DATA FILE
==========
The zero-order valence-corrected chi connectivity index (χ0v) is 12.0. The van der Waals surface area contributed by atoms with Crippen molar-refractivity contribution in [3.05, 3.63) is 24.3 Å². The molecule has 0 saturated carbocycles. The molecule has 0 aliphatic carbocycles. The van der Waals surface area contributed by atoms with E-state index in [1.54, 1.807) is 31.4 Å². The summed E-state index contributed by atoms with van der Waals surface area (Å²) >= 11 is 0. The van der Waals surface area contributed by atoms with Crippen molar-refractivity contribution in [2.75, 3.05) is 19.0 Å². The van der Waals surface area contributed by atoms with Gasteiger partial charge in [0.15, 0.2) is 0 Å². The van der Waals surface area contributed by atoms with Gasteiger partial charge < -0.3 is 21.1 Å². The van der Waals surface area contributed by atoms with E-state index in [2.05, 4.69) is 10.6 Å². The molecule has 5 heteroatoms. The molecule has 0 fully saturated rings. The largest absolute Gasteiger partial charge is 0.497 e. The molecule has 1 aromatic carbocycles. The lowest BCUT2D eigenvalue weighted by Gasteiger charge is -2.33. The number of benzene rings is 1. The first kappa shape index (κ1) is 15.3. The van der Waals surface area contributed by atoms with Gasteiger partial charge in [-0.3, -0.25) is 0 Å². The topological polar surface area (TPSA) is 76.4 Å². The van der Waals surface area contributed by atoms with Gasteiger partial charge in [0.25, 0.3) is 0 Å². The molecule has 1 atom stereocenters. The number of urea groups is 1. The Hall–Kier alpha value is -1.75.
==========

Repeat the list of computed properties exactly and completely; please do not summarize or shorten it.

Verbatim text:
The zero-order valence-corrected chi connectivity index (χ0v) is 12.0. The van der Waals surface area contributed by atoms with Crippen molar-refractivity contribution in [3.05, 3.63) is 24.3 Å². The molecule has 0 saturated carbocycles. The molecule has 0 aliphatic carbocycles. The van der Waals surface area contributed by atoms with E-state index in [1.54, 1.807) is 31.4 Å². The summed E-state index contributed by atoms with van der Waals surface area (Å²) >= 11 is 0. The van der Waals surface area contributed by atoms with Crippen molar-refractivity contribution in [2.75, 3.05) is 19.0 Å². The van der Waals surface area contributed by atoms with Gasteiger partial charge in [0.15, 0.2) is 0 Å². The van der Waals surface area contributed by atoms with Gasteiger partial charge < -0.3 is 21.1 Å². The van der Waals surface area contributed by atoms with E-state index in [2.05, 4.69) is 10.6 Å². The molecule has 5 heteroatoms. The molecule has 0 fully saturated rings. The largest absolute Gasteiger partial charge is 0.497 e. The molecule has 1 aromatic carbocycles. The lowest BCUT2D eigenvalue weighted by Gasteiger charge is -2.33. The number of benzene rings is 1. The first kappa shape index (κ1) is 15.3. The van der Waals surface area contributed by atoms with Gasteiger partial charge in [-0.3, -0.25) is 0 Å². The topological polar surface area (TPSA) is 76.4 Å². The van der Waals surface area contributed by atoms with Gasteiger partial charge in [0.25, 0.3) is 0 Å². The molecule has 1 atom stereocenters. The number of urea groups is 1. The Hall–Kier alpha value is -1.75.